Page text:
Joke on them all you want, but the Twilight Saga movies are now a major part of film history. They helped build a studio, contributed to the discourse on genre and its audience and have certainly influenced Hollywood's production slate for the next decade if not longer. With the final installment of the series, Breaking Dawn -- Part 2, hitting theaters this weekend, it's time to look back on the half-decade phenomenon and also think about what it means for the future of movies and moviegoing. Was it good or bad for film culture?
Surely on a business level, the adaptations of Stephenie Meyer's young adult novels were one of the best things to happen to the industry in a long time. And not just because the films themselves have brought in billions of dollars worldwide. The merchandising, much of which was fueled by the Team Edward/Team Jacob cults and Summit Entertainment's encouragement and exploitation of such an incredibly marketable culture of fandom, elevated its value in a way that distinguished it, especially from the Harry Potter craze it seemed initially intent on or content to copy.
Where Twilight does follow in the footsteps of the wizarding world franchise, though, is still noteworthy. We've seen with these two series the hunger that young moviegoers have for ongoing -- though finite -- properties that they can sort of subscribe to. And grow up with. Depend on. While film series of the past have tended to slowly die out with worse and worse sequels, something like the Twilight series is expected to be improved, climactically, throughout, and finish up rather neatly.
There's some tie to the modern trend of serialization in cinema that is attempting to mimic popular TV series, yet it's more than that. The Marvel movies, for example, don't so much have a community fanbase of likeminded souls the way the Twilight series does. Just as the Harry Potter and Twilight books were seen as pumping blood into the publishing business while also rousing the pleasure of reading in young people, their respective film series have done similar for the film industry and the pasttime of moviegoing. Fans couldn't wait for even opening day, and while Thursday midnight screenings didn't begin with Twilight, the practice has surely flourished as a result of this as-soon-as-possible mentality (not to mention the night-owl nature associated with vampires).
But to the non-fan, many of those things that are thought positive for industry and youths looking for a collective interest can be seen as negatives for the movies overall. The quality of the films on their own merit didn't initially seem to be of concern to the producers, because there was a built-in audience like never before, and their popularity regularly contributed to the growing subversion of the significance of film criticism. Meanwhile, like with the Harry Potter franchise before it, there is now such a massive attempt to find "the next Twilight" that numerous wannabes are on the horizon crowding the release schedule with fantasy romances favoring concept over creative competence.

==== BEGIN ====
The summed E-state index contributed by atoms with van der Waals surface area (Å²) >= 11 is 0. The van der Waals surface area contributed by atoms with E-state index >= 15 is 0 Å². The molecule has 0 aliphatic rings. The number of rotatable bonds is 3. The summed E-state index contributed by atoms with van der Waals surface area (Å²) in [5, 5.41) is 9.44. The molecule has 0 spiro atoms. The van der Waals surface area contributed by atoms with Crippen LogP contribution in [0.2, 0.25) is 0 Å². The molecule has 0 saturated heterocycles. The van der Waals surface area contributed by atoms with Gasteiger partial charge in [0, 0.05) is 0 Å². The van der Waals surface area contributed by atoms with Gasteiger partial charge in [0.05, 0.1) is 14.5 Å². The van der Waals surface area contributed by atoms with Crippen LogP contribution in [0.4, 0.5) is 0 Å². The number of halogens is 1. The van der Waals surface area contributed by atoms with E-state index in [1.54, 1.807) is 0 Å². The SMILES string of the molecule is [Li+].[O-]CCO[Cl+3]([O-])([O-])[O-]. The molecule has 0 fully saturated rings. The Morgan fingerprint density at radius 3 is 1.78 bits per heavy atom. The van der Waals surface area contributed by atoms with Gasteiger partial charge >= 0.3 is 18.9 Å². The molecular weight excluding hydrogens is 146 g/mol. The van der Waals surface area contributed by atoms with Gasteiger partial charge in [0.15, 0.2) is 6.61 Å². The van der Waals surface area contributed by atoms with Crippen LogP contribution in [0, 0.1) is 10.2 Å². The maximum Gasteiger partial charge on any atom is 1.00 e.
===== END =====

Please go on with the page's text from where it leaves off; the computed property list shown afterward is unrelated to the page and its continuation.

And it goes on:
Personally, I've known the benefits and annoyances of Twilight's popularity as a movie blogger around since their inception, how it once boosted our sites with traffic at any mention of Robert Pattinson and also diminished the integrity of certain places that went too far with the baiting of fans. It took me a while to finally give the series a chance, and when I did I found it a lot more of a guilty pleasure than expected. As trashy entertainment, there's nothing wrong with the films, and the fun that fans have had with it is something we all should appreciate and perhaps even envy, especially if we come from the Star Wars generation.
Great and not-so-great cinema and highbrow and lowbrow film culture will always be around, while excitement and enthusiasm for the movies like we've seen with the Twilight films and their Twi-hard fans isn't that common outside the regular movie geek circles (and individuals), and regardless of whether or not I like all or any of the movies, I think the movies would have had a great void these past five years without them.
Have the Twilight films been good or bad for the movies and moviegoing?
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